One answer is Rosenhan’s experiment. Of course, that experiment was about psychiatry, rather than psychology as such. But the experiment is pertinent. The ambition of understanding the human mind and its shortcomings is not matched by the results produced by this branch of psychology. Nobody needed science to tell us that to err is human, nor that answering questions of perspective are confounded by perspective itself.
Call me a psychology sceptic, then, before you call me a climate change sceptic. New sciences make big claims about how understanding the object of their studies will transform the world. But these big claims invariably seem to be invested in by politics than by those of us who labour in our misapprehensions of the world, and our cognitive dissonance. Be they sociologists, eugenicists, Malthusians, cyberticians, memeticians or technocrats, the positivists’ dream is our recurring nightmare. Sciences are invented and reinvented, to reorganise political priorities, away from our befuddled minds.
It would be harder to say all this if the promise made by the G7 was not to ‘phase out’ fossil fuels by 2100, but to instead focus attempts to make such a thing possible. This was the point discussed in the previous post — the UK’s self-appointed climate aristocrats who want $150 billion to make wind and solar power economically competitive with coal. Yet even with that impulse, there is a problem. They presuppose the feasibility of the objective, and rule out the alternatives, be they low carbon or not, such as nuclear fission and fusion, distorting the research agenda, and depriving other experimental pathways of budgets. They ‘pick winners’, in other words, while enriching those techniques whose advocates have made the biggest claims. It is as if all we need to do to work out what the price of one form of energy will be in the future is find the relationship between R&D expenditure and the price signal, and extrapolate it into the future… And voila!…
So what happens if we are allowed to interrogate the psychology of the climate artistocrats and climate shrinks? The big claims that were made by psychologists in the twentieth century caused it to fall out of favour, and to lose its authority — in contrast to big, sexy science like high energy physics, which still promises to discover the ‘god particle’, no less. Meanwhile, researchers were increasingly made to prove their relevance to society — ‘impact’ — rather than to investigate the material world merely as an end in itself. I believe that the result is an ugly, self-serving compact between scientific institutions and politics. The antipathy towards humans, and the low estimation of their faculties expressed by those who embrace this nexus of psychological and climate science is the even uglier chimera of this union. It seems that weak science can multiply itself, and to amplify its message by teaming up with another weak science in the service of a political agenda.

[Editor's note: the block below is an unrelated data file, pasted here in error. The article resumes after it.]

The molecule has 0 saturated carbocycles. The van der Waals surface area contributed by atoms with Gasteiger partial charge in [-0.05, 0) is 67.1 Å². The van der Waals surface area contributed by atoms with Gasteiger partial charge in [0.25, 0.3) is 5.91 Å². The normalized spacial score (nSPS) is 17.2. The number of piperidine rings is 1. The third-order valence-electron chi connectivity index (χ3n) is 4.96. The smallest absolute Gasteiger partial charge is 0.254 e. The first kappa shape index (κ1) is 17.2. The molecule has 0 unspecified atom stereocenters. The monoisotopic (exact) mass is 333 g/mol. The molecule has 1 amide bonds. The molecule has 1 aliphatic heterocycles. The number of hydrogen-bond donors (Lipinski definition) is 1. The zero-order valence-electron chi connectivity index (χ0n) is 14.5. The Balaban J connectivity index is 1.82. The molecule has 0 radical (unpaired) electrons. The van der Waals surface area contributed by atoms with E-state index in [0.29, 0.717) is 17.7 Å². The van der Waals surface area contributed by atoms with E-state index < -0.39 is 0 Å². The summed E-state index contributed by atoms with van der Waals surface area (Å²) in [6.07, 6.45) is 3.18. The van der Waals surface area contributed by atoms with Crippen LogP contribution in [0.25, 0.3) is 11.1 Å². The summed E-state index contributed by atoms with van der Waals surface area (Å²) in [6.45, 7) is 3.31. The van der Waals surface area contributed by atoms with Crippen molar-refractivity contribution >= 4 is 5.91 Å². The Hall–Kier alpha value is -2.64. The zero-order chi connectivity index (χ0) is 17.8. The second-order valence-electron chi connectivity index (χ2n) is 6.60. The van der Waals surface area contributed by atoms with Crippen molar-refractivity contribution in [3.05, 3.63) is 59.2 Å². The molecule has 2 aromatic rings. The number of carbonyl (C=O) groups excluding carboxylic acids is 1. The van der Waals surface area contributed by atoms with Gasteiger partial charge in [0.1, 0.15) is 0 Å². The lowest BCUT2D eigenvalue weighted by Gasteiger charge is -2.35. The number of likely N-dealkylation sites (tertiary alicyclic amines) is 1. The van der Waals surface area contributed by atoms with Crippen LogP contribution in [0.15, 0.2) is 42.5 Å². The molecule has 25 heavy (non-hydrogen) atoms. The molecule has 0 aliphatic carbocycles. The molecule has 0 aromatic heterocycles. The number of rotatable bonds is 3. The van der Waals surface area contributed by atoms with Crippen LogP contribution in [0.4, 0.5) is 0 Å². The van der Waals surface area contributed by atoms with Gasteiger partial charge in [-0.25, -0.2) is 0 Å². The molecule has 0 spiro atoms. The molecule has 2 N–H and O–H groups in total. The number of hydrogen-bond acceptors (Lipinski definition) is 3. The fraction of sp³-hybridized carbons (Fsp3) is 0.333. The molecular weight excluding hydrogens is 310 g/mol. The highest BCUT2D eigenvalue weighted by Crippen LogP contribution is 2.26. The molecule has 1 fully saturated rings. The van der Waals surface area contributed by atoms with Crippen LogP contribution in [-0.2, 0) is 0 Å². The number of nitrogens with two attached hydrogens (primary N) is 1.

After I tweeted about Burkeman’s post yesterday, some wag tweeted back,
Yeah. Shame your grandchildren won’t get to vote on your stupidity – I know how they’d vote..
The implication is, of course, that it is my (non-existent) children’s (non-existent) children who will suffer the consequences of my stupidy — climate change. Yet I am confident that future generations should be able to vote, as much as they should be able judge my words for themselves, not to have some climate academic limit their vote, and to rule out their judgement as cognitive dissonance.
The point of climate change psychology — much more than climate science — is to protect the political establishment from such judgement in the present. It is a form of consensus enforcement, and debate policing.
It is through debate that the shortcomings of individuals can be overcome, and some kind of synthesis produced out of profound disagreements achieved. So we don’t need some psychological toolkit to examine our own psychologies. And we do not need climate psychologists to point these shortcomings out. This is the dynamic that makes science possible, after all. But climate change psychology aims to rule out inconvenient perspectives, to exclude them from debate, such that only officially-sanctioned opinion is allowed to have any consequence.
The interesting phenomena in the climate debate is not ‘cognitive dissonance’, but the emergence of academic disciplines like climate change psychology. Rather than people checking themselves for latent climate change denialism, it is these werido academics, their claims and their institutions which need to be interrogated. They take themselves as planet-savers at face value, of course, but why should we?